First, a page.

Dog March 25, 2015 Dog Bruce McAllister "Watch the dogs when you're down there, David." The Museum and the Music Box March 18, 2015 The Museum and the Music Box Noah Keller History is rotting away, just like the museum. The Thyme Fiend March 11, 2015 The Thyme Fiend Jeffrey Ford It's not all in his head. The Shape of My Name March 4, 2015 The Shape of My Name Nino Cipri How far can you travel to claim yourself?
From The Blog
March 24, 2015
Protecting What You Love: On the Difference Between Criticism, Rage, and Vilification
Emily Asher-Perrin
March 23, 2015
Language as Power in Shakespeare’s The Tempest
Katharine Duckett
March 16, 2015
What Changes To Expect in Game of Thrones Season Five
Bridget McGovern
March 13, 2015
Five Books with Fantastic Horses
Patricia Briggs
March 13, 2015
Is Ladyhawke the Best Fairy Tale of Them All?
Leah Schnelbach
Showing posts by: Amal El-Mohtar click to see Amal El-Mohtar's profile
Mar 26 2015 2:00pm

Rich and Strange: “The New Mother” by Eugene Fischer

Asimov's Welcome back to Rich and Strange, where we’re taking a turn towards print again: this week’s story, “The New Mother” by Eugene Fischer, headlines the current issue of Asimov’s, making it the first Asimov’s story I’ve read before seeing it nominated for an award. It’s good to be reminded that, as much as I discover loads of amazing stuff in online venues, and as much as the gratification of reading and sharing stories online is instant, there’s staggeringly good stuff an extra click or two away.

Full Disclosure: Fischer introduced me to Gunnerkrigg Court and for this I will be forever grateful. He’s a good friend and I’ve had the privilege of seeing early drafts of “The New Mother,” as well as suggesting emendations to it. I’m delighted to see its quality recognized by Asimov’s, giving me the opportunity to crow about its many felicities here.

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Feb 26 2015 10:00am

Rich and Strange: “And You Shall Know Her by the Trail of Dead” by Brooke Bolander

Lightspeed 57 Hereabouts on Rich and Strange, I like to keep things from getting same-y—odd streak of tiger/beast-lover stories notwithstanding—since part of my project with this column is to broaden my own reading as well as comment on the stuff I like. So I’m delighted to add a no-holds-barred pulp action cuss-fest to the roster with Brooke Bolander’s amazing “And You Shall Know Her by the Trail of Dead,” from this month’s issue of Lightspeed.

Full Disclosure: I’m a columnist for Lightspeed; my first column there will appear next week. Brooke Bolander and I follow each other on Twitter and share a passion for cucumbers so intense that it may well lead to some sort of unexamined bias in her favour.

[Knock that shot back before you get shot in the back]

Feb 19 2015 3:00pm

Rich and Strange: “Tiger Baby” by JY Yang

Burnt Bright Artwork copyright © 2015 by Likhain

Happy Lunar New Year, readers! This week’s rich, strange story briefly features the event, which is actually a very happy coincidence, as I was reading the most recent issue of Lackington’s for this column anyway.

Full Disclosure: JY Yang was almost completely unknown to me before I met her at LonCon3, shared a panel with her on Writing SF/F in Non-Western Modes, and listened to her say super smart things. Now I follow her on Twitter so as to see her saying more smart things.

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Feb 12 2015 12:00pm

Rich and Strange: “In Loco Parentis” by Andrea Phillips

Circuit brain

I first became aware of “the Singularity” as a thing around the time when everyone seemed to be sick of talking about it, when the subject as a spur to storytelling seemed exhausted. As a consequence I lacked a crowd of enthusiasts telling me to read this or that, or explaining its intricacies to me in depth; my knowledge is cursory at best, and my ability to relate its relevance to this other thing I really want to talk about is limited. But here goes.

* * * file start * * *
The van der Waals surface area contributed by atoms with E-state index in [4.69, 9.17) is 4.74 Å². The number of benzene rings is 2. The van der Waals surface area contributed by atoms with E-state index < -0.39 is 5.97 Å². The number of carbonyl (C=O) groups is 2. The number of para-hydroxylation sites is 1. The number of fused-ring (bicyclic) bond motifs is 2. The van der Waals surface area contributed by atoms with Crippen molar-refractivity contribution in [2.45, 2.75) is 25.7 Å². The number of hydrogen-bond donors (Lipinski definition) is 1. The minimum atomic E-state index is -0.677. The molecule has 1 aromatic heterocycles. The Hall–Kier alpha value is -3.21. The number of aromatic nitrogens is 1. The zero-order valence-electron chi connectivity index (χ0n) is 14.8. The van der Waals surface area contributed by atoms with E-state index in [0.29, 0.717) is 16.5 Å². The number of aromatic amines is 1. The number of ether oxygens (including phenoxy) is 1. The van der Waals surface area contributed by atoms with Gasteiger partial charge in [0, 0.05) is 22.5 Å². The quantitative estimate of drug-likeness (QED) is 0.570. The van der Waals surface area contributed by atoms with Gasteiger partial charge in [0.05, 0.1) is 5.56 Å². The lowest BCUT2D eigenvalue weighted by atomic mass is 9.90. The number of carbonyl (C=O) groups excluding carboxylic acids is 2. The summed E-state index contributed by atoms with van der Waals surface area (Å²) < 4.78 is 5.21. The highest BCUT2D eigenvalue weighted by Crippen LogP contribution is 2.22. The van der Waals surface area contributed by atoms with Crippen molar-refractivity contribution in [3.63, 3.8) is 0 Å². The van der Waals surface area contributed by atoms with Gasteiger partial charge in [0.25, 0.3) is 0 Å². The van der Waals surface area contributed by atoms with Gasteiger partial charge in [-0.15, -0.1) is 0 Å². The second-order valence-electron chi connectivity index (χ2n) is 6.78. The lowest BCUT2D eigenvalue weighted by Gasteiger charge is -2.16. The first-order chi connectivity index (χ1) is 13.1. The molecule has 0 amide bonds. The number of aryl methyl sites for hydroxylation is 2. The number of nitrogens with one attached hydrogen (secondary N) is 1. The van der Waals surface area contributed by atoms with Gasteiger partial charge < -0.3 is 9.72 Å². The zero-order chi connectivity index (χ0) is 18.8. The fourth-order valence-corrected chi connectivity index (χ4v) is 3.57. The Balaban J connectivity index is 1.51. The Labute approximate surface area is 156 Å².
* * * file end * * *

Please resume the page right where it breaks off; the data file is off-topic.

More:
I’m utterly fascinated by stories that look at humans as augmented by or enmeshed with computers in our current smartphone / smartwatch / wearable camera context. There’s a keen difference to me between that idea of the Singularity as inevitable sublimation of humanity-as-we-know-it, and taking stock of the ways in which we’re already entwined with our intelligent technologies to the degree that everything’s changed, but everything’s also pretty much the same.

Enter “In Loco Parentis” by Andrea Phillips.

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Jan 7 2015 3:00pm

Rich and Strange: “The Boatman’s Cure” by Sonya Taaffe

Ghost Signs Sonya Taaffe Happy New Year, and welcome back to Rich and Strange, where I look with some depth at short fiction that has astonished and delighted me. This week I want to draw your attention to Sonya Taaffe’s novella “The Boatman’s Cure,” included as the concluding portion of her just-released poetry collection Ghost Signs, from Aqueduct Press.

Full Disclosure: I would be honoured to consider Sonya Taaffe a friend, but for the fact that she keeps my heart in a salt-encrusted bottle on her window-sill, and will insist on giving the bottle a shake whenever she knows I am reading her words.

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Dec 17 2014 4:00pm

Rich and Strange: “Nkásht íí” by Darcie Little Badger

strange horizonsWelcome back to Rich and Strange, a weekly reading of marvellous short fiction from around the web. Today’s review takes a look at “Nkásht íí” by Darcie Little Badger, published this week in Strange Horizons.

This week in Full Disclosure: nothing to declare! Except that this story is beautiful and hooked me from start to finish.

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Dec 10 2014 3:00pm

Rich and Strange: “No Vera There” by Dominica Phetteplace

Clarkesworld Issue 99 This week on Rich and Strange we head over to Clarkesworld, a venue that became one of my early favourites for online reading but that I’ve inexplicably been neglecting recently, to read Dominica Phetteplace’s “No Vera There.

Full Disclosure: I had never read or heard of Dominica Phetteplace before her good friend Christopher Caldwell recommended this story on Twitter. Christopher Caldwell is also my good friend and I have eaten his jambalaya, which is superb.